The Cause Of Rasty Water
No one wants to drink or bathe in rusty water. It’s not good for your laundry or dishes either. But what causes rusty water?
Determining the origin of rusty water isn’t always easy, but checking some common sources could bring you a step closer to understand why it’s affecting your home.
The first thing you should check is whether it’s only the hot water that’s rusty. Turn on one tap at a time and test the flow. If it’s just the hot water that’s a problem, the cause could be an aging water heater. When the tank begins to rust from the inside, the hot water puts out rusty as well.
Rust is oxidized iron. If your house is old like most, the plumbing system was probably built with iron pipes. Usually, if there is only a small amount of sediment, the rust settles on the bottom of pipes and will only come out if it’s disturbed.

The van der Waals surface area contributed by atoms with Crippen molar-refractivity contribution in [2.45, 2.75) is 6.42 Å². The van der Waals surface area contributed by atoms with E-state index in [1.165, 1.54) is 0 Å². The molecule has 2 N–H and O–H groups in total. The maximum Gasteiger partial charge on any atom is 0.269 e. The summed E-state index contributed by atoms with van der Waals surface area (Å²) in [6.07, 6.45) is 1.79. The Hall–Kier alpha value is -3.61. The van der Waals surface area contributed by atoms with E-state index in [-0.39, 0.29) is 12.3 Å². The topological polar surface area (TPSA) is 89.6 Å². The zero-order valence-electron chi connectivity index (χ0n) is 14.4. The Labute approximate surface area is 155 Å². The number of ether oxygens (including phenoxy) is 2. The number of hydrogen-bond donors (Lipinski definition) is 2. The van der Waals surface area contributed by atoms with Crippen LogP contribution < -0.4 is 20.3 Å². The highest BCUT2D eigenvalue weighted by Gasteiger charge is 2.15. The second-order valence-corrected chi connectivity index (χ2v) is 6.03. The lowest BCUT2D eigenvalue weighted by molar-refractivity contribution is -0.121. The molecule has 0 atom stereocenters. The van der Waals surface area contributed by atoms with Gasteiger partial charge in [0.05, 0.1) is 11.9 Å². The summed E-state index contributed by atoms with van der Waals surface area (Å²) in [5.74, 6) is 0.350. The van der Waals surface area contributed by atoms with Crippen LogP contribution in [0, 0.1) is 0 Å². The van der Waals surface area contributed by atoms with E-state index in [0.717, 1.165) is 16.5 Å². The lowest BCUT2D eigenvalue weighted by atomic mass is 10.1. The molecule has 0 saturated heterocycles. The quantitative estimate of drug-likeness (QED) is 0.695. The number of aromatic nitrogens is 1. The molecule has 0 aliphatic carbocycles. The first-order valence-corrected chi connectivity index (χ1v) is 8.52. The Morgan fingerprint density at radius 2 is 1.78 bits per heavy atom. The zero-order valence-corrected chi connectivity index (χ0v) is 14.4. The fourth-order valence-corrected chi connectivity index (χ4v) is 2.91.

However, if there is a lot of pipe sediment, it will show up in your tap in the form of orange or yellow water.
Maybe It’s The Pipes
If you can’t figure out the problem to an issue inside your home, it could be coming from the municipal pipes. Old pipes often rust on the inside. If there is construction nearby, it could disturb the sediment in the main water line. A change in water pressure may move the sediment into your home’s plumbing system.
You can test whether it’s coming from a source outside your home by turning on your outdoor garden hose. If the water is clear, the rust is coming from inside your home, not the public system.
What’s the Solution?
If you’ve narrowed down that the rusty water is coming from your own plumbing, try flushing out the pipes first. Turn on most taps in different areas of the home and let them run for approximately 20 minutes. If the sediment does not dissapear, wait for 30 minutes and try it again.
Still not sure why you have rusty water? Call 24gr.gr and they will get your water run clear again.